The second point follows, namely that to dismiss any chance of diplomatic progress is to ignore both the lessons of the political fights against other authoritarian regimes in the region and the difficult conditions of Syria itself. Some governments in the MENA region have found ways to absorb the protests; others respond by implementing limited reforms; several, for example Yemen and Bahrain, and notably Iran in 2009, react by intensifying repression at crucial moments. Most have employed a combination of different tactics. This variety means that there is no "one-size-fits-all" template for achieving change, as the myths of the Arab "spring" or of the efficacy of Nato military intervention imply. It also makes essential an understanding of the particular character of each situation.

So where Heydemann and Leenders accuse me (wrongly) of paying too little attention to the violence of Bashar al-Assad's regime, and even of presenting a kind of trade-off (the cost of saving lives is acceptance that the regime will remain in power forever), my answer is: precisely because of its brutality, it is vital to organise a wise opposition, one based on reality not myths. My argument is neither pacifist nor indifferent to suffering, but just political: based on the notion that you need to know the enemy that you are confronting.

When a state is killing people and destroying their cities, it is tempting to play war games from a safe distance. Perhaps though, taking a step back and adopting a more cautious and less macho-oriented stance will have better results than confronting the regime with violence in turn. The use of international diplomacy and the deployment of observers to try to stop violence may seem less heroic, but in the Syrian context it offers at least the chance to create a political space and dynamic for change.

The third point is that Heydemann and Leedners's notion of "managing militarization" presents two problems of its own. First, they assume that there are no opportunities to negotiate with the regime, that the sanctions are ineffective (they don't even mention the United Nations observers) and that international diplomacy is useless. The only option, they conclude, is organised violence. I share their frustration, but in the same way that they charge me (wrongly) of adopting a moral stance against violence, I suggest they are dangerously and irresponsibly wrong in assuming that more violence is the only way to confront a brutal regime.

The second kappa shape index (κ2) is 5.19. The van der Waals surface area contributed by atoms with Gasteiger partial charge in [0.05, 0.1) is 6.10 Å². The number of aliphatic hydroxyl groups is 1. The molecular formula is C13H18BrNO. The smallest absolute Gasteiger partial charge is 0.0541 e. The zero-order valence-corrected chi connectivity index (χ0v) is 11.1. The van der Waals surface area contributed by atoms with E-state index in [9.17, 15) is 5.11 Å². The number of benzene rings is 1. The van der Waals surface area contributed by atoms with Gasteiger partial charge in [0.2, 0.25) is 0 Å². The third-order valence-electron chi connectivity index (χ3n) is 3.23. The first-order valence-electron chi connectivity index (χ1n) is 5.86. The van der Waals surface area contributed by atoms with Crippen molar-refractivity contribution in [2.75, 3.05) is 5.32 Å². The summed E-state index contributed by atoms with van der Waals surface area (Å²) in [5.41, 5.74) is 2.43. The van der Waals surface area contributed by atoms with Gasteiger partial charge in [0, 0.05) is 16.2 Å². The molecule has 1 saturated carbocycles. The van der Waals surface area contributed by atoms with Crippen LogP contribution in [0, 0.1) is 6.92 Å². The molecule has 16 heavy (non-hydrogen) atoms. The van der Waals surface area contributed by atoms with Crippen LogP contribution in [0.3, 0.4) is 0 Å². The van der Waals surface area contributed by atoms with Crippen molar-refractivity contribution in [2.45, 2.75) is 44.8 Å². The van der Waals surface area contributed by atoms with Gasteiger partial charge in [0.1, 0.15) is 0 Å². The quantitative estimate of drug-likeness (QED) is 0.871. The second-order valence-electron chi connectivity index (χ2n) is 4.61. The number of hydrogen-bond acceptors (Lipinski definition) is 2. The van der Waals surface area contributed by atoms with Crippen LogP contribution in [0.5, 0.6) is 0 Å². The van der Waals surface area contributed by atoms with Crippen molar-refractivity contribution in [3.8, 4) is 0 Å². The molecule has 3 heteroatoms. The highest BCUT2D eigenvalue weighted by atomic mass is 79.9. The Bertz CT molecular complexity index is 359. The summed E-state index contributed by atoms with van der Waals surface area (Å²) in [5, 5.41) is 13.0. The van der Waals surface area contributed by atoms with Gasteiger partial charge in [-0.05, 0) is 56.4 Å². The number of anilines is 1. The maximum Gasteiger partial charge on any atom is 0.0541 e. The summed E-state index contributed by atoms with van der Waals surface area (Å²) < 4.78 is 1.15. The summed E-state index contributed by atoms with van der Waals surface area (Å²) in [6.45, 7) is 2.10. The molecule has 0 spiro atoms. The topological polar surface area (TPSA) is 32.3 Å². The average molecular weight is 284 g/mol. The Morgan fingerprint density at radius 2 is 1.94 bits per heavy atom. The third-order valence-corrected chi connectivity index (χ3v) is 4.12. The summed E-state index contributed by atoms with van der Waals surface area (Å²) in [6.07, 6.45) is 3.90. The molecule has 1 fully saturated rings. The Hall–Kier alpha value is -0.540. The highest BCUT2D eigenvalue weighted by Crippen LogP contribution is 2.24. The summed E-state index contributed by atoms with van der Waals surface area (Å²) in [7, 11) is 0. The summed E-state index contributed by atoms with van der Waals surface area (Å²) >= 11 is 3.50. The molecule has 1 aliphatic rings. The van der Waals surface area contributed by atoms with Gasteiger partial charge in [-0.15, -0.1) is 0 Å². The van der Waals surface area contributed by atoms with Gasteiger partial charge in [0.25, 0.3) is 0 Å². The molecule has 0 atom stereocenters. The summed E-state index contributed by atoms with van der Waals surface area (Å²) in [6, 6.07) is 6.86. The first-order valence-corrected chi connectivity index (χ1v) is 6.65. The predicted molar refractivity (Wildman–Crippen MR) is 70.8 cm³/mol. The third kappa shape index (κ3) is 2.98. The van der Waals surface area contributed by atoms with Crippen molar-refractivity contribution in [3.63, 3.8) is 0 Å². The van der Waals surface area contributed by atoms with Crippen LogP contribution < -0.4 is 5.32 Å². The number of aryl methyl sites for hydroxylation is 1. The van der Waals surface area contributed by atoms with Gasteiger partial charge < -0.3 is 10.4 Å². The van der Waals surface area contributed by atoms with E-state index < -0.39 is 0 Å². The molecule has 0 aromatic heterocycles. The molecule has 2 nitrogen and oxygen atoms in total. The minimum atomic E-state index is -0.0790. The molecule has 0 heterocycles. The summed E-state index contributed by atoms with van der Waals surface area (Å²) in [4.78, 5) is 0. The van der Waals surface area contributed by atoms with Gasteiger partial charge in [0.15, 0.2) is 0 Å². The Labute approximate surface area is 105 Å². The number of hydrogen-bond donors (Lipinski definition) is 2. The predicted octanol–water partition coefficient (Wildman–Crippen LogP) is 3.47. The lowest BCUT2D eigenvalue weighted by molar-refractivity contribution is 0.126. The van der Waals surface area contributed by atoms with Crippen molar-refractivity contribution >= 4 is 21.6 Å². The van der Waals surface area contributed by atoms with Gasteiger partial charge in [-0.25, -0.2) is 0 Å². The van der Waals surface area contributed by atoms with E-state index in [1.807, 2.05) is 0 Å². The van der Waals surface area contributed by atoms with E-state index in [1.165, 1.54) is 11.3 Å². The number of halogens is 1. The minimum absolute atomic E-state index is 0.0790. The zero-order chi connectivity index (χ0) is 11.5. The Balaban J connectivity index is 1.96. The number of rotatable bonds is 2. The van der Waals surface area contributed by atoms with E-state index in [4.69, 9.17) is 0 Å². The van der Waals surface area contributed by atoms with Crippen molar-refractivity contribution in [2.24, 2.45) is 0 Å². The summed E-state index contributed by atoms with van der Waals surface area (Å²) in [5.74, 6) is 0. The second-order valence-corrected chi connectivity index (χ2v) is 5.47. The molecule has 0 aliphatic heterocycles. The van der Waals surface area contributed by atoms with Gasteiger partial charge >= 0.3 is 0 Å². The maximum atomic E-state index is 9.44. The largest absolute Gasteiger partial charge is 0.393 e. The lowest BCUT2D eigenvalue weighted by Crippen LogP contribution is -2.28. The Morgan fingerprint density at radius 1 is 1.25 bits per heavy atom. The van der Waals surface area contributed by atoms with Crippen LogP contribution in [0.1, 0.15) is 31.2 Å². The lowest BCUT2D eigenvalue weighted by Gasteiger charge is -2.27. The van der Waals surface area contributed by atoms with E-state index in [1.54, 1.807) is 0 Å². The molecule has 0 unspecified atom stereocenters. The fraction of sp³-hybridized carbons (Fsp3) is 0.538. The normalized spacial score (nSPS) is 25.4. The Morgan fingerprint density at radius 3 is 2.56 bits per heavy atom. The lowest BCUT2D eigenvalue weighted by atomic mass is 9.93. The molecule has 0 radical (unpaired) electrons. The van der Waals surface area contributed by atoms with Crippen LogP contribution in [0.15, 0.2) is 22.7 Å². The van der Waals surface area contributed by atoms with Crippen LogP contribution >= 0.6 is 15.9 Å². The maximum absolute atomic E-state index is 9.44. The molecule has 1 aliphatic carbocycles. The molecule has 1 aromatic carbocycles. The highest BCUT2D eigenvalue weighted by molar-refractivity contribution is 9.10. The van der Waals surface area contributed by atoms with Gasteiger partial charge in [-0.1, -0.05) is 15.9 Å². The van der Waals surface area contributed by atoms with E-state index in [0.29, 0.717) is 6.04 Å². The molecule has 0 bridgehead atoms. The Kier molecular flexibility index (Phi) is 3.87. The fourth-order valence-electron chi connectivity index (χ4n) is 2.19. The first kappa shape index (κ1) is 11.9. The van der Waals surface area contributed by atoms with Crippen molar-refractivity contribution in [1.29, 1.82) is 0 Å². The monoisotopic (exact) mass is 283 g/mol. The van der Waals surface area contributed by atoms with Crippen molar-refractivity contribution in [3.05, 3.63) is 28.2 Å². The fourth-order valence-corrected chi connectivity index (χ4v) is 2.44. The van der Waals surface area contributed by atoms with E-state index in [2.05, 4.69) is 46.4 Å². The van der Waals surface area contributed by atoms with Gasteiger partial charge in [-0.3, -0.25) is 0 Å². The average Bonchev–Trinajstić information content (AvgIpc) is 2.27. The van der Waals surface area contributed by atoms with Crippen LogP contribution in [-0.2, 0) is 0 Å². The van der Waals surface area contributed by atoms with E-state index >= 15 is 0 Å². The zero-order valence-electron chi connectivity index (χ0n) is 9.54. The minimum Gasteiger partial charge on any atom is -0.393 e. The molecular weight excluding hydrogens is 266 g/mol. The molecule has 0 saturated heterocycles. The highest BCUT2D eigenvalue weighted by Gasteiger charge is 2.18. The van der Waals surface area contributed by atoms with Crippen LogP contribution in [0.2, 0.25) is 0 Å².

Second, they take it for granted that the armed opposition will be capable of acting together, "under a degree of command and coordination that would reinforce the principle of civilian control over armed actors, and could require the adoption and enforcement of discipline and accountability by the armed opposition that would constrain criminality by its members". Here, they are describing an army, or even more, a series of small armies. Leaving aside that this is completely detached from reality, who will take the lead in the command and control of such forces? Who will provide intelligence, medicines, supplies, and the ever more weapons that would be needed?

They do not provide the obvious answer: foreign trainers. The kind of armed responses that Heydemann and Leedners (and other authors and politicians who take a similar view) recommend lead straight to a foreign intervention. They must know that the immaculate militias that they are talking about do not exist. But if the way to topple Bashar al-Assad is through an external military intervention that achieves regime change, then it is better to be honest and say it clearly, rather than finessing the proposal with a number of tortuous and bloody shortcuts. For however it is presented, the cost will be many more Syrian lives.